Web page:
Football is a brutal sport. We all know this to be true. The National Football League recently took steps to make it less so, but the fact remains that one of the main objectives of the sport is for one player to wrestle the player holding the ball to the ground. When I think of football in this way, as opposed to a calculated effort to mix a ground attack with precise passes in order to reach the end zone, I can't help but wonder why exactly this sport is so popular. Don't get me wrong—I'm a fan of the game and I enjoy watching every weekend, but there are times when the game frustrates me.
Since it seems to be the hot topic of the week, I will begin with the issue of helmet-to-helmet hits. First of all, I disagree with the naming that term. Call it what it is: a headbutt. I don't care if you're wearing a helmet or not; launching oneself at an opposing player while leading with the head is a glorified headbutt. Rams and deer do this when they both want to mate with the same female. And now we have grown men doing this because another man is holding an oblong ball. Seems a little silly, don't you think? But that's the nature of the game, or at least it's what they tell us is the nature of the game. Players have been doing this for years and in doing so, they make it on the highlight reels. And now, just now, the NFL wants to put an end to it. And how do they plan on doing this? Through penalties and fines. Give me a break. On the college circuit, all of the Rutgers football program is looking on, waiting to see if one of its players will ever walk again, ever move his arms again, and an acceptable punishment for inflicting that pain is to move the ball backwards 45 feet? Really?
Of course, that's in college, so the player who put this poor kid in his current state can't be fined. I'll tell you what is going to happen to him, though. He's going to be drafted into the NFL because of his ability to deliver crippling hits. Is no one else bothered by that? Does it strike anyone as wrong that after the college bowl season when it's Mel Kiper's time to shine, he will have this kid listed as one of the top defenders in the country? Defender—that's a funny way of putting it. Hitting a person in a vulnerable position while he has no means of retaliation is not defense. People want to condemn the United States for invading Iraq unprovoked, but apparently holding a ball is enough to get a person paralyzed from the neck down. That makes sense.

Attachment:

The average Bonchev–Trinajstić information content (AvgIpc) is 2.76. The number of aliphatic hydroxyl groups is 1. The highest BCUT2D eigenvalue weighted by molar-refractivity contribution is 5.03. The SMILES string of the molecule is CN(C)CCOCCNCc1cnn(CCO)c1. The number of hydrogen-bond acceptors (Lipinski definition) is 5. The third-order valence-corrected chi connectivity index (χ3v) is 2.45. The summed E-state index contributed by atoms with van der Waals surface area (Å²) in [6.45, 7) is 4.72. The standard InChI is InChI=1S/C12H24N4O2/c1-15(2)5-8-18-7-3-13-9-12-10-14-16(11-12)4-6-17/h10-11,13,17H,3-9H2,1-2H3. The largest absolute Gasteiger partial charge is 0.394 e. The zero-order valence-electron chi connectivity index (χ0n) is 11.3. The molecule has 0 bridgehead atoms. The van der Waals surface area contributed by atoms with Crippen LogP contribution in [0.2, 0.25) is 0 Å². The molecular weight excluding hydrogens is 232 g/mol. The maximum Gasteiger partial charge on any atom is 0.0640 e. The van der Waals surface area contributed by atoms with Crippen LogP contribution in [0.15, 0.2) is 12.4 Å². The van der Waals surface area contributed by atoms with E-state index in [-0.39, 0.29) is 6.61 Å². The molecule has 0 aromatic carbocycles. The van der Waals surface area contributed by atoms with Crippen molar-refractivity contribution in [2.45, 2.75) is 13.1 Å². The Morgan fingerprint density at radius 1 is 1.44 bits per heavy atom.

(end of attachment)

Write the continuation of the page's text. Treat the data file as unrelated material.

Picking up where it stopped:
Back to Mel Kiper for a second. How does one get a job like that? His sole purpose in life is to predict when young men will be drafted and by which team. That's all. Then the actual, non-mock-draft happens and he comments on how puzzled he is that players didn't go in the exact order he predicted. What the hell is the point? It's just more of this idiotic obsession with football. Why does ESPN show NFL Live year-round? Baseball Tonight gets a half hour during the baseball season. I'm not even sure NBA Shootaround is on every day during basketball season. People need to take a step back. Let football go back to being what is actually is—a game. I watch college football, but I am certainly not obsessed with where Jake Locker is going to play next season. I can recognize that he is probably the best quarterback in college right now. I don't need Mel Kiper to tell me that, and I certainly don't need to know in February who might draft him in April. Let things play out. The same goes for the four-hour pregame shows. Chris Berman and his team of retired players, while entertaining, do nothing for me. So you think the Cowboys are going to bounce back this week. Who cares? We'll find out when they play the game.
As for helmet-to-helmet hits, there is a simple fix. I wish I could take credit for the idea, but I heard Mike Ditka say it a few years back. Here's what you do to stop players from leading with their heads: take the face mask off of every player's helmet. I guarantee you James Harrison won't be so quick to smash his face against another player's helmet when it is sure to shatter his nose. What's the point of the face mask anyway? It is illegal to grab it, illegal to even put your hands on it, so why have it at all? I'm sure that a broken nose is better than a concussion, certainly better than paralysis. Good call, Coach. Maybe one day some of the NFL's higher-ups will listen to you. I did.